Red pigments are particularly likely to be attacked by the body’s immune system.
There are no sure-fire ways to predict in advance how your body will tolerate tattoo ink. Patch testing is a type of allergy testing done by some dermatology offices to detect allergic reactions to metals and other allergens similar to tattoo ink. They are not reliable for tattoo material and require a lot of ‘out of the box’ thinking and testing on the part of the physician. Thus, this sort of testing should be done by dedicated patch test clinics such as those in dermatology training clinics or academic dermatology teaching programs where there are physicians dedicated to this type of allergic reaction. Different color ink has different risks of allergy. We know that red dye in particular is troublesome. Red dyes contain organic azo pigments and quinacridones which are very taunting to the skin’s immune system. This makes them especially likely to trigger allergic delayed hypersensitivity reactions.
Because tattoo ink contains a variety of metals and other allergens, there is an element of risk when it is deposited under the skin. These ink ingredients are foreign and sometimes your immune system may want to react against them. Some of the foreign materials in tattoo ink includes dichromate (green), cobalt (blue), cadmium (yellow) and mercury salt (red). These are pigments found in some of the oil paints I’ve used in art class and my teacher had us wear gloves to keep these pigments off our skin.
Keep in mind that some ink has been shown to be contaminated with nickel sulfate. Nickle is the metal people are allergic to when they are allergic to metal jewelry. If you are allergic to metal, I would not recommend being tempted by a tattoo, you may well end up with a bigger allergy than you ever imagined. Also, if you have a history of eczema, your body is more allergy prone and more at risk for the sort of common allergic reactions seen in a tattoo ink allergy. I would counsel anyone with eczema to think really carefully before getting a tattoo, especially on a part of their skin that will be highly visible. Again, those allergic reactions can show up years after a tattoo is placed because it sometimes takes time for the body’s immune system to fully react in the prescence of an allergen.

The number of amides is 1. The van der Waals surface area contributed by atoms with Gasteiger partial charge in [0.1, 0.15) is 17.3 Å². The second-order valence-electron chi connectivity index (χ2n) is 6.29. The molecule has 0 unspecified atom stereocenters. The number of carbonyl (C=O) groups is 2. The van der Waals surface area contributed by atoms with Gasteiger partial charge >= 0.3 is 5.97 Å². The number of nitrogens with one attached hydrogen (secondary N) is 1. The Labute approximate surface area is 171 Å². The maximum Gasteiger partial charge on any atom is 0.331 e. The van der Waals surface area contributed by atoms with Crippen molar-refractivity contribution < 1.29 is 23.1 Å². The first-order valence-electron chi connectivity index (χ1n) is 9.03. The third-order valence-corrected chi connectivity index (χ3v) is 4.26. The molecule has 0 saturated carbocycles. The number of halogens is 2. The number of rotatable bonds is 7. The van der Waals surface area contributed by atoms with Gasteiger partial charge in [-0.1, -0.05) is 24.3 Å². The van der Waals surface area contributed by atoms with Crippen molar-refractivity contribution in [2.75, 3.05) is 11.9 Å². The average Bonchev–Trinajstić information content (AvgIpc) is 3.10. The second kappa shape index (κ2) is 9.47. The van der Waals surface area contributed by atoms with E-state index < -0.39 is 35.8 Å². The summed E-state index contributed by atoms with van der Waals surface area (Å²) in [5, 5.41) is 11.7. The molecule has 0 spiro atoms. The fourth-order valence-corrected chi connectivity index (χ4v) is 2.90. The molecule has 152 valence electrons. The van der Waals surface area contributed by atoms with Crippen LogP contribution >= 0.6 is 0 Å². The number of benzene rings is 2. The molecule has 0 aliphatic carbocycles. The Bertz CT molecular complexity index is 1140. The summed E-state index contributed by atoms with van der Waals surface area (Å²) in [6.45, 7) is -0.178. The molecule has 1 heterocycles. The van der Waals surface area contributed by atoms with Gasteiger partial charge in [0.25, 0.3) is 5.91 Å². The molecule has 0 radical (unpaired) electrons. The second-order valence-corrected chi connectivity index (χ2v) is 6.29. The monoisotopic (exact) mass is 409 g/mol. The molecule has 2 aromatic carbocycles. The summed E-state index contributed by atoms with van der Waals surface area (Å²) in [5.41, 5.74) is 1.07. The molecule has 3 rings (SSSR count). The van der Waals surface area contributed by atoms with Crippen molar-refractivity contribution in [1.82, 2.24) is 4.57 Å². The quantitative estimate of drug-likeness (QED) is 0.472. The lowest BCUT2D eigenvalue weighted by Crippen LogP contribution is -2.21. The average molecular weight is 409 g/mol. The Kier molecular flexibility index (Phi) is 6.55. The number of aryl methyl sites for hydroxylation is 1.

You can probably tell that tattoos worry my dermatologist’s brain. That being said, there are so many beautiful people with beautiful tattoos. I just want you to be informed and careful 🙂
If you found this helpful you may want to read:
- The Best Way to Fight Wrinkles and Acne at the Same Time
- Rosacea: Uncoverting the Mysterious Skin Condition
- Keratosis Pilaris: AKA Chicken Skin Bumps
- J Cutan Aesthet Surg. 2015 Jan-Mar;8(1):30-6. doi: 10.4103/0974-2077.155072. Complications of Tattoos and Tattoo Removal: Stop and Think Before you ink. Khunger N1, Molpariya A2, Khunger A3.
- Contact Dermatitis. 2015 Feb;72(2):97-105. doi: 10.1111/cod.12317. Epub 2014 Dec 2. Azo pigments and quinacridones induce delayed hypersensitivity in red tattoos. Gaudron S1, Ferrier-Le Bouëdec MC, Franck F, D’Incan M.